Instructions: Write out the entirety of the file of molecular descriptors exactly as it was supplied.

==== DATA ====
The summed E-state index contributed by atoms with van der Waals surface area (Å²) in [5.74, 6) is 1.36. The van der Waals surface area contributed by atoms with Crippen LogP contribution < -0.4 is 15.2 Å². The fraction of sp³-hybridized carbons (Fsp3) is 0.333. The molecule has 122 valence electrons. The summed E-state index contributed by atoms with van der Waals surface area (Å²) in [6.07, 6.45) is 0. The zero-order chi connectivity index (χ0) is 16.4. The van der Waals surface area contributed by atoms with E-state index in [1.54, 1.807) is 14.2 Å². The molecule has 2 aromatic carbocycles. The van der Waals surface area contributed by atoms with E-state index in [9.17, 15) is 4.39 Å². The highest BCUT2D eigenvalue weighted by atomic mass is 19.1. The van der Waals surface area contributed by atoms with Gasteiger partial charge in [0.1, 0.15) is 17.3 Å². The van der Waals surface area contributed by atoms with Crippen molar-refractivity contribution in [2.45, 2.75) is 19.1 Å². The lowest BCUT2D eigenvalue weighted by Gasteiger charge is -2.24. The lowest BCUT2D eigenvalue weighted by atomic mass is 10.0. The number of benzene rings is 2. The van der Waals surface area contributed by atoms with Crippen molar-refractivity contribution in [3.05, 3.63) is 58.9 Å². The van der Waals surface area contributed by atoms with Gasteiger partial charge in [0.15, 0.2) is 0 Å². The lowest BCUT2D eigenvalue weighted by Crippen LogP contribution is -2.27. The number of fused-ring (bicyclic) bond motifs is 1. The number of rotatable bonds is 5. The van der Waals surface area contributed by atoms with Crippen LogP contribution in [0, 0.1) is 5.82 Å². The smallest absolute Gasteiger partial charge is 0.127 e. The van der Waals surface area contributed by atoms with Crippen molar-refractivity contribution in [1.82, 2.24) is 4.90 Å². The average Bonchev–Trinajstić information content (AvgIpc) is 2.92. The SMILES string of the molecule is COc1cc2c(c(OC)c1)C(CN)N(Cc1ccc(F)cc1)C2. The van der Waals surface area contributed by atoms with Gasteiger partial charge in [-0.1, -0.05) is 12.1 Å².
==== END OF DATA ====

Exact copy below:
The summed E-state index contributed by atoms with van der Waals surface area (Å²) in [5.74, 6) is 1.36. The van der Waals surface area contributed by atoms with Crippen LogP contribution < -0.4 is 15.2 Å². The fraction of sp³-hybridized carbons (Fsp3) is 0.333. The molecule has 122 valence electrons. The summed E-state index contributed by atoms with van der Waals surface area (Å²) in [6.07, 6.45) is 0. The zero-order chi connectivity index (χ0) is 16.4. The van der Waals surface area contributed by atoms with E-state index in [1.54, 1.807) is 14.2 Å². The molecule has 2 aromatic carbocycles. The van der Waals surface area contributed by atoms with E-state index in [9.17, 15) is 4.39 Å². The highest BCUT2D eigenvalue weighted by atomic mass is 19.1. The van der Waals surface area contributed by atoms with Gasteiger partial charge in [0.1, 0.15) is 17.3 Å². The van der Waals surface area contributed by atoms with Crippen molar-refractivity contribution in [2.45, 2.75) is 19.1 Å². The lowest BCUT2D eigenvalue weighted by Gasteiger charge is -2.24. The lowest BCUT2D eigenvalue weighted by atomic mass is 10.0. The number of benzene rings is 2. The van der Waals surface area contributed by atoms with Crippen molar-refractivity contribution in [3.05, 3.63) is 58.9 Å². The van der Waals surface area contributed by atoms with Gasteiger partial charge in [0.15, 0.2) is 0 Å². The lowest BCUT2D eigenvalue weighted by Crippen LogP contribution is -2.27. The number of fused-ring (bicyclic) bond motifs is 1. The number of rotatable bonds is 5. The van der Waals surface area contributed by atoms with Crippen LogP contribution in [0, 0.1) is 5.82 Å². The smallest absolute Gasteiger partial charge is 0.127 e. The van der Waals surface area contributed by atoms with Crippen molar-refractivity contribution in [1.82, 2.24) is 4.90 Å². The average Bonchev–Trinajstić information content (AvgIpc) is 2.92. The SMILES string of the molecule is COc1cc2c(c(OC)c1)C(CN)N(Cc1ccc(F)cc1)C2. The van der Waals surface area contributed by atoms with Gasteiger partial charge in [-0.1, -0.05) is 12.1 Å².